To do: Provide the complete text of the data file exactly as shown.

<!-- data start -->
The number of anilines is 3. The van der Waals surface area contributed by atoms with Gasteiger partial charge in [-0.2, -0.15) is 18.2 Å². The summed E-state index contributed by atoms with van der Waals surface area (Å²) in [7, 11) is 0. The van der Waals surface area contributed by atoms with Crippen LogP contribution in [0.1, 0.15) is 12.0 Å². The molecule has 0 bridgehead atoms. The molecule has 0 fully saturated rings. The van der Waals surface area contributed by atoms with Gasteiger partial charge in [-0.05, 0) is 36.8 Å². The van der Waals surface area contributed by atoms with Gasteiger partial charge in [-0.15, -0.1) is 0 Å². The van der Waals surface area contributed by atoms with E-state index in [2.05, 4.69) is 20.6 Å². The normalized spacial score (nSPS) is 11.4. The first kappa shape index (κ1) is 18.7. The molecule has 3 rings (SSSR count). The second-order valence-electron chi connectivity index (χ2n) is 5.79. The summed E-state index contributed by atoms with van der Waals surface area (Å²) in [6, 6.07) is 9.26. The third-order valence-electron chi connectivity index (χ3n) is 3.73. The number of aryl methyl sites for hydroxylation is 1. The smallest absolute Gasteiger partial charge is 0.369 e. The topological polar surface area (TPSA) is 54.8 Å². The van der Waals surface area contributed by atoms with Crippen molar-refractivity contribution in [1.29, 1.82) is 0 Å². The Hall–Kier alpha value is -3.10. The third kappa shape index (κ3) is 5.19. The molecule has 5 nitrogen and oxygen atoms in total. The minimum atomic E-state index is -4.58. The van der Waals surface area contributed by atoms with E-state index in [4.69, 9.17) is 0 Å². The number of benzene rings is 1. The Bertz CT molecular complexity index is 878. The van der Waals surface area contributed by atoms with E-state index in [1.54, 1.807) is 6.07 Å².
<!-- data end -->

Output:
The number of anilines is 3. The van der Waals surface area contributed by atoms with Gasteiger partial charge in [-0.2, -0.15) is 18.2 Å². The summed E-state index contributed by atoms with van der Waals surface area (Å²) in [7, 11) is 0. The van der Waals surface area contributed by atoms with Crippen LogP contribution in [0.1, 0.15) is 12.0 Å². The molecule has 0 bridgehead atoms. The molecule has 0 fully saturated rings. The van der Waals surface area contributed by atoms with Gasteiger partial charge in [-0.05, 0) is 36.8 Å². The van der Waals surface area contributed by atoms with Gasteiger partial charge in [-0.15, -0.1) is 0 Å². The van der Waals surface area contributed by atoms with E-state index in [2.05, 4.69) is 20.6 Å². The normalized spacial score (nSPS) is 11.4. The first kappa shape index (κ1) is 18.7. The molecule has 3 rings (SSSR count). The second-order valence-electron chi connectivity index (χ2n) is 5.79. The summed E-state index contributed by atoms with van der Waals surface area (Å²) in [6, 6.07) is 9.26. The third-order valence-electron chi connectivity index (χ3n) is 3.73. The number of aryl methyl sites for hydroxylation is 1. The smallest absolute Gasteiger partial charge is 0.369 e. The topological polar surface area (TPSA) is 54.8 Å². The van der Waals surface area contributed by atoms with Crippen molar-refractivity contribution in [1.29, 1.82) is 0 Å². The Hall–Kier alpha value is -3.10. The third kappa shape index (κ3) is 5.19. The molecule has 5 nitrogen and oxygen atoms in total. The minimum atomic E-state index is -4.58. The van der Waals surface area contributed by atoms with E-state index in [4.69, 9.17) is 0 Å². The number of benzene rings is 1. The Bertz CT molecular complexity index is 878. The van der Waals surface area contributed by atoms with E-state index in [1.54, 1.807) is 6.07 Å².